May 18, 2020
Blueberry growers start effort to grow domestic sales

Blueberry growers from the Southeast and Midwest are vocal members of a campaign to educate the public and politicians about the realities of cheap imported produce.

American Grown was launched less than a year ago by a group of berry farmers including Lawton “Bud” Chiles III of Jubilee Orchards near Tallahassee, Florida.

“The goal of the campaign has always been to educate and engage consumers about what’s going on with their food supply,” Chiles said. Chiles said many consumers don’t understand the financial pressure many U.S. farms face.

Increasingly, Chiles said, importers from Mexico and elsewhere in the Americas are not only filling in the market during the domestic off-season but competing with harvests of U.S. farms.

“American Grown, our campaign, really doesn’t have a problem with imports in the off-season of our growers,” he said. “Our problem is that these … importers and the processors and corporations that now control our food marketing in the United States have figured out how to cultivate and grow in our fresh season, and flood our markets with fresh imports during the season for our growers. … What that’s doing is crushing our farmers.”

Rex Schultz
Rex Schultz, president of the Michigan Blueberry Advisory Committee

Florida’s blueberry harvest runs late February to mid-May each year, and Georgia’s typically picks up in mid-May running until June. But Chiles said blueberry imports during that time have been roughly double what’s being grown domestically. And it’s not just the Southeast’s problem. Michigan blueberry grower Rex Schultz, president of the Michigan Blueberry Advisory Committee and a member of the U.S. Highbush Blueberry Council’s Technology Committee, said Michigan growers have seen imports during their harvest times double from about 6 million pounds in 2016 to 12 million pounds in 2019.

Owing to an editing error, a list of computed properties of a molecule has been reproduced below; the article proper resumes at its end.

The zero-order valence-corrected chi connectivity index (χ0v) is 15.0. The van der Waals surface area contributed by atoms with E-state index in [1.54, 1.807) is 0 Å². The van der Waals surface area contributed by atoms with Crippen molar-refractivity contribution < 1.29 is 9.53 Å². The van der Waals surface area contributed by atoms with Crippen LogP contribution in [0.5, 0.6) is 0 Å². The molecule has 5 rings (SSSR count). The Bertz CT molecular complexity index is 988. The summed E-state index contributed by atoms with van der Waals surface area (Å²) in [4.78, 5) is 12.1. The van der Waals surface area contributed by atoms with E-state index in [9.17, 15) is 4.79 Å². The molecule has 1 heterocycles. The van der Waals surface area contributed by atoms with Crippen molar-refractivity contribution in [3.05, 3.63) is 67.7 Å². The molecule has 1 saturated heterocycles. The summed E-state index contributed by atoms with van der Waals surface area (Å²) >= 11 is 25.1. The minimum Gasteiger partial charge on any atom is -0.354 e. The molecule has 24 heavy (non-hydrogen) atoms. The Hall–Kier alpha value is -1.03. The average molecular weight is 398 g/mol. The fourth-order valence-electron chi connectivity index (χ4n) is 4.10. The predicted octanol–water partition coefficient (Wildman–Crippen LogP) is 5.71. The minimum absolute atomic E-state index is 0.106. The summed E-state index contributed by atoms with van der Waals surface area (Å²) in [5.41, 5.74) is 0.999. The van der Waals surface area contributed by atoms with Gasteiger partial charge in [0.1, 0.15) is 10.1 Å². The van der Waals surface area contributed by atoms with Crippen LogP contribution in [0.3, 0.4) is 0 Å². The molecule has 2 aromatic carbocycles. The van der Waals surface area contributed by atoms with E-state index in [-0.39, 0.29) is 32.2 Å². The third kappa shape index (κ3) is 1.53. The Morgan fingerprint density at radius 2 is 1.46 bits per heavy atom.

“We’re not going to be able to stop imports from coming in,” Schultz said, but what they can do is educate consumers.

State-mandated minimum wages in the U.S. have made growing abroad relatively cheap, and even with shipping costs, local farms can’t compete with.

“They’re paying growers $7 a day, we’re paying workers $13-15 an hour,” Chiles said. “That’s what American Grown is about, to say is because of these federal policies, we’re losing our food supply.”

American Grown is working on a sticker campaign to create consumer awareness. Regional U.S. grower groups who can certify produce as “American Grown,” would purchase stickers for berry clamshell-type packaging, boxes, or to affix on vegetables. The group originally started by berry growers is now reaching out to other commodity groups, such as tomato growers, to get involved.

“It’s essential for us to be able to build an authentic brand, and it helps a lot of these growers,” Chiles said. “Because they’re a commodity, and they don’t have a brand, they’re just getting squashed by profits every year, (and) they’re probably not making any money. But with an ‘American’ brand, that’s going to be something consumers want and marketers kind of have to turn to.”

Country of origin labeling (COOL) rules haven’t satisfied domestic growers. Chiles and Schultz said some produce importers have found ways to play down their “county of origin” labeling while playing up the address of their corporate offices in the U.S. Alarmingly, the USDA Agricultural Marketing Service announced it would relax COOL enforcement during the COVID-19 crisis, to allow produce to be shifted from food service to retail.

So, their work isn’t finished. Chiles has hired a software system, EveryAction, to streamline advocacy efforts, although he and Shultz maintain their consumer education efforts come first. They have a website, www.demandamericangrown.org.

Schultz recently has been encouraged by some interactions he’s had just on social media.

“I have to say, the pandemic is opening people’s eyes,” Chiles said. “People are really much more concerned about food security – where their food is coming from, just like they are their essential medical stuff.”

Stephen Kloosterman, associate editor





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